To 2023 and beyond: 4 key perspectives for the year ahead
06 December 2022
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Author: Lim Teng Sherng, Chief Commercial Officer, ADVANCE.AI


About the author:

Teng Sherng (TS) Lim is the Chief Commercial Officer at ADVANCE.AI. He has over 25 years of experience in IT Technology and Services. Working with customers and leading teams across various geographies and functions, TS helps businesses in Asia Pacific and beyond address challenges in Cybersecurity, Financial Crime & Compliance, Fraud & Identity, Enterprise Applications and other business and technological areas.



Teng Sherng (TS) Lim, Chief Commercial Officer, ADVANCE.AI
shares 4 perspectives for 2023 and beyond


Governments and businesses alike took 2022 to reset the board and refocus their efforts and attention on what matters: digital transformation and business growth. With that said, while these changes are certainly steps in the right direction, others present challenges and opportunities for businesses to innovate. For example, while the evolving fraud landscape continues to erode consumer confidence, it is a chance for businesses to reinforce security and build trust and long-lasting relationships with their end-customers. Considering the above, what do these changes mean for the wider business community in the region? What other trends can we expect in 2023 and beyond?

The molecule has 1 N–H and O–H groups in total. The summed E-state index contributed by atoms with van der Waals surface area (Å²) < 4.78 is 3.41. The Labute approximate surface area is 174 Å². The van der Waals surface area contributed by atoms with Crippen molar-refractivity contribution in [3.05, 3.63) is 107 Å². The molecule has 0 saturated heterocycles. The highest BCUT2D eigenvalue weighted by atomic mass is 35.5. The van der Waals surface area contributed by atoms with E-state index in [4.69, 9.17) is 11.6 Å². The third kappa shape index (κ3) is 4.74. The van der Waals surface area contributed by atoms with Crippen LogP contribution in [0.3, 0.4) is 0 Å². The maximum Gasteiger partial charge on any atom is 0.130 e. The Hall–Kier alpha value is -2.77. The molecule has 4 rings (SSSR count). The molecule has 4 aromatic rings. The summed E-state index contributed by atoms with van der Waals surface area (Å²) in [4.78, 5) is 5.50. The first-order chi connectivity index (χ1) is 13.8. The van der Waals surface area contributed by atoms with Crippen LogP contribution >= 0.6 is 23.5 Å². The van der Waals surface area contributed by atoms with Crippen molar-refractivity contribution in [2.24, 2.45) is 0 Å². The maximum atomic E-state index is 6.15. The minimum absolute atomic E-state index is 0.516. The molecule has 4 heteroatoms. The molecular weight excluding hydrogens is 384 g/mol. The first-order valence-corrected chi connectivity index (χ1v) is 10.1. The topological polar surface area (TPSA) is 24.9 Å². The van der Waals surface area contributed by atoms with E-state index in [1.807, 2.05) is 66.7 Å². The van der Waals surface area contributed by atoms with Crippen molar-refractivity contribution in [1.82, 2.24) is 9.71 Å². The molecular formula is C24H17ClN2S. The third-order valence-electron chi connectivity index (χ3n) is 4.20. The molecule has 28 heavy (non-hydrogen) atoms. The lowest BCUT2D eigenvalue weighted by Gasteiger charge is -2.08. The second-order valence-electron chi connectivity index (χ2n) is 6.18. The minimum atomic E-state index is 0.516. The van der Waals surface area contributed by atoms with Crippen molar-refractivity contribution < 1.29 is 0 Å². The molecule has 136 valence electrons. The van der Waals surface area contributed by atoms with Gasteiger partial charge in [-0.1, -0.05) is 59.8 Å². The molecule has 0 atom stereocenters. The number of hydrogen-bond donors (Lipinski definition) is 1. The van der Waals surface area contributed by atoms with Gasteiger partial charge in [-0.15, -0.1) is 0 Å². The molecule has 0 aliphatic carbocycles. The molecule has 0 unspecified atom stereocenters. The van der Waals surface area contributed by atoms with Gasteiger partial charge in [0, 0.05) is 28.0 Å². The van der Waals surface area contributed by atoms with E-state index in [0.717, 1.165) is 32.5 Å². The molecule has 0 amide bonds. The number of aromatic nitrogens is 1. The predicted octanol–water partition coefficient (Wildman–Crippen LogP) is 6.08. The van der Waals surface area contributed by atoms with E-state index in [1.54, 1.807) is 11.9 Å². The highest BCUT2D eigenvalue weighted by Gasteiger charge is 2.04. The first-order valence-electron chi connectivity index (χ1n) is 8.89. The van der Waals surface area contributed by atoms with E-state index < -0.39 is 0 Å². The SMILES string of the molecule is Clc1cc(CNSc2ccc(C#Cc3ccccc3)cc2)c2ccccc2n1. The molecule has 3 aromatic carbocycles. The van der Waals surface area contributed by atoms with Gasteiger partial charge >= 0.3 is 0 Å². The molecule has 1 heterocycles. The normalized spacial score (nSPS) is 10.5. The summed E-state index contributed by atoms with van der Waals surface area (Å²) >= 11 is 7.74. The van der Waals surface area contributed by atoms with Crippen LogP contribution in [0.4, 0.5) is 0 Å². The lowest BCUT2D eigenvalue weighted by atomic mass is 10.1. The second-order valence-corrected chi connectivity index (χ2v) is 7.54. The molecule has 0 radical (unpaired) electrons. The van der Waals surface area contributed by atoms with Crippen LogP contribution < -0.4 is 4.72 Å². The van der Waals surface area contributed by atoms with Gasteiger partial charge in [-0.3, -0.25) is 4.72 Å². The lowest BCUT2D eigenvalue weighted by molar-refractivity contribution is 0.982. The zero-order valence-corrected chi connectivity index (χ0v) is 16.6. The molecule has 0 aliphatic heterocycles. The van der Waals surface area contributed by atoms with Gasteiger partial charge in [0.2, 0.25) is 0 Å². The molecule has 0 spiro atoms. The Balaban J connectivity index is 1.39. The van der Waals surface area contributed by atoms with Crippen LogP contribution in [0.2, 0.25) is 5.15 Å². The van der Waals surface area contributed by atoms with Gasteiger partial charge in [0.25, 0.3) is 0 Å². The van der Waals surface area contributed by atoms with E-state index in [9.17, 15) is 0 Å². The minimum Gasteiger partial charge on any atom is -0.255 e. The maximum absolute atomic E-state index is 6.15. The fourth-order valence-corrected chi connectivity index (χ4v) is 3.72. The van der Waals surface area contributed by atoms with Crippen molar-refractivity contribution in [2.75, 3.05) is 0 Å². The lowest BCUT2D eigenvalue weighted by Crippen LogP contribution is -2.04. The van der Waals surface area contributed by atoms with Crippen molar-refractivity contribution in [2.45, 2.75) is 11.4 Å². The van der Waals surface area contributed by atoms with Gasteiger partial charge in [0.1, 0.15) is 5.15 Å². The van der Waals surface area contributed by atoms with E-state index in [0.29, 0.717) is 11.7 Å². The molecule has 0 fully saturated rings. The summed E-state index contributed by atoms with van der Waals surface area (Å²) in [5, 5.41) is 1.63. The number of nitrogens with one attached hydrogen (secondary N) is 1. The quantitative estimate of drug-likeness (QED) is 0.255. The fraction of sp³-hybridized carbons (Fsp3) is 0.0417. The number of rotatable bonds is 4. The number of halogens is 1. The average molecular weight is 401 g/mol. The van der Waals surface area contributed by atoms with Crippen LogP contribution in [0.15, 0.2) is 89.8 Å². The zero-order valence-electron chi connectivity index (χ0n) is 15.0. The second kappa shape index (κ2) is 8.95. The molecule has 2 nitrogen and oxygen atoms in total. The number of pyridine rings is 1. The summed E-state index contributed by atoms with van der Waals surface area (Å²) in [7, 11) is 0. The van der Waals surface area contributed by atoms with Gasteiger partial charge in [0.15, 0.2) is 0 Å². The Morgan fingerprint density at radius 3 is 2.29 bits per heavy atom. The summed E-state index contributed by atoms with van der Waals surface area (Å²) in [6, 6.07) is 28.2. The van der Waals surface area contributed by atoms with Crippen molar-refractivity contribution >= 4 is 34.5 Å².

If recent global events have taught us anything, it is that change is truly the only constant. Yet, as the Chief Commercial Officer at ADVANCE.AI, it helps to read the winds and prepare for the future. After examining the tell-tale signs, here are my perspectives for where we are headed in the coming year.


#1: Fraudsters will be hard at work, but businesses will work even harder to combat fraud